New Orleans and Mardi Gras

Only available on StudyMode
  • Topic: Mobile, Alabama, Mardi Gras, Carnival
  • Pages : 6 (1796 words )
  • Download(s) : 144
  • Published : December 5, 2007
Open Document
Text Preview
New Orleans was left permanently changed in the wake of Hurricane Katrina. Mardi Gras season presents an opportunity for locals and tourists alike to collaboratively define this new and changed city. Carnival and Mardi Gras day itself can be viewed as theatrical performances in which local New Orleanians and tourists are involved in multiple dramatic interactions to present an ideal city and celebration. These reciprocal interactions between actor and audience result in a certain presentation of the festival, and of the City of New Orleans and often involves hiding the problems and devastating history that is very much a part of the city and festivities. Tourists from all over the world flock to the city to act in and be an audience member to the series of formal, ritualized parades and balls which take place between the Twelfth Night and Lent. The celebration is reinvented by its performance teams and audiences each year and thus, its meaning is constantly being renegotiated. The first formal masked parade presented by an organized krewe, or performance team consisting of city locals working together to stage the performance of Mardi Gras, took place in 1857 (Cohen 110). Each krewe has a distinct name, performance team members, and personal front. Unique ritual paradigms, such as the exchange of beads for disrobement, are created and enacted in which mutual understanding of the situation is necessary. The success of the presentation is determined not only by the krewe's performance but by the audience's acceptance of the krewe's performance as believable, and their willingness to overlook mistakes. Thus, defining Mardi Gras and the City of New Orleans is a cooperative dramaturgical process dependent on the cooperation of actors and audience members. The product of this interaction between audience members and actors is a working, malleable definition of Mardi Gras' and New Orleans' self.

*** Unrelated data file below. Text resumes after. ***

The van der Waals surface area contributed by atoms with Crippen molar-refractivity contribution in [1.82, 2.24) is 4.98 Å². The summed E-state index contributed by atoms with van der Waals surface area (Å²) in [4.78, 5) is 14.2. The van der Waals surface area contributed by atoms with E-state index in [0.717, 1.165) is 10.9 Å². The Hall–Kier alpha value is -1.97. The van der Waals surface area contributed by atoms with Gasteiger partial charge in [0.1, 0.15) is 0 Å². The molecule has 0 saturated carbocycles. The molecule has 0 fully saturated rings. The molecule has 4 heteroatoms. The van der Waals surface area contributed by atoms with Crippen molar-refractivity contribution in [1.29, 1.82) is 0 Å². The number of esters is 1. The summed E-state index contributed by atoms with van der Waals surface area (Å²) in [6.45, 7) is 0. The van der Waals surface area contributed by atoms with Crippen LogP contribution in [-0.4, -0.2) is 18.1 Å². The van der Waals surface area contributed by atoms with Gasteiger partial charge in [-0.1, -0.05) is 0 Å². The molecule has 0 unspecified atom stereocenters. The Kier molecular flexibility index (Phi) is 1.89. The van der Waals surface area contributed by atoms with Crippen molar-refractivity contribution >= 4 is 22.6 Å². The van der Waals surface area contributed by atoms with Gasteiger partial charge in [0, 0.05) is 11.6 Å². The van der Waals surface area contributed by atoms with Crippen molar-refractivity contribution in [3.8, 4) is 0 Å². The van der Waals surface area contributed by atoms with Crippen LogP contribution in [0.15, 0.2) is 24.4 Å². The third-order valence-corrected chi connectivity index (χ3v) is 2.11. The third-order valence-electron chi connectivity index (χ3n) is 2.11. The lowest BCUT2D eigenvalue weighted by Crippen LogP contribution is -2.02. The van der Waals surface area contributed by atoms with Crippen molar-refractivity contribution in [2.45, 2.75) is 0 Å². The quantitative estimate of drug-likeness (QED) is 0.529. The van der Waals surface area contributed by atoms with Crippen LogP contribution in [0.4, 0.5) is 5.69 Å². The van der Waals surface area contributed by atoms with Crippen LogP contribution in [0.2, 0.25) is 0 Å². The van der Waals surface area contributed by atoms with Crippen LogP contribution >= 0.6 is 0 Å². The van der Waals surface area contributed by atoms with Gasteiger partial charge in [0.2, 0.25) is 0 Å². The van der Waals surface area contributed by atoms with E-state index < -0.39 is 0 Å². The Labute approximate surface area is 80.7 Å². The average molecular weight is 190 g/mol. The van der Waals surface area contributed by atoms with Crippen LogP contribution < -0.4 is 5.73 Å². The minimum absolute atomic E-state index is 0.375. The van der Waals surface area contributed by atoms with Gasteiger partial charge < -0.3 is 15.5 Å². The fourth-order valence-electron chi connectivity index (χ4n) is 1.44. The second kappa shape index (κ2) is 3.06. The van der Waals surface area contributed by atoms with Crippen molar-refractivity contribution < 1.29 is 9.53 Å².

The locals devoted to showing an ideal presentation of New Orleans and Mardi Gras, have a vested interest in presenting an idealized representation of New Orleans. The self of New Orleans is not a possession of New Orleans, but is created through the management of impressions and interactions of its locals and outsiders who view it firsthand, as tourists do, or through the media. The city's self along with the intended presentation of Mardi Gras has changed throughout history because of actor's changed opinion. Although different groups of actors have attempted to create distinct impressions of the festival, the impression most often conveyed throughout history is one characterized by celebration, mystery and debauchery. It is more important than ever to carefully create an idealized version of Mardi Gras and thus the city's self in order to attract tourist's to help rebuild the city after Hurricane Katrina.

Krewes and locals use impression management techniques to maintain an impression of celebration, mystery and merriment even in the face of problems. The role of performance teams in creating this impression is an example of a dramaturgical technique. Individuals within any given krewe are reliant on other team members to help create the performance. Krewes are perfect examples of performance teams because they work together to stage the celebration The identity of the krewe members are kept from the public by costumes and masks to hide their faces during the parades and also by keeping the release of members' identities private. These actions which promote allegiance to the group and simultaneously encourage dissociation with audience members are attempts to create dramaturgical loyalty allegiance to the secret-society-like group (Ritzer 359). The separation of the audience from the krewes is also physically evident. They ride on elevated floats to disassociate themselves with the audience and further confirm their loyalty to their performance.

The setting and props used by locals to create Mardi Gras's...
tracking img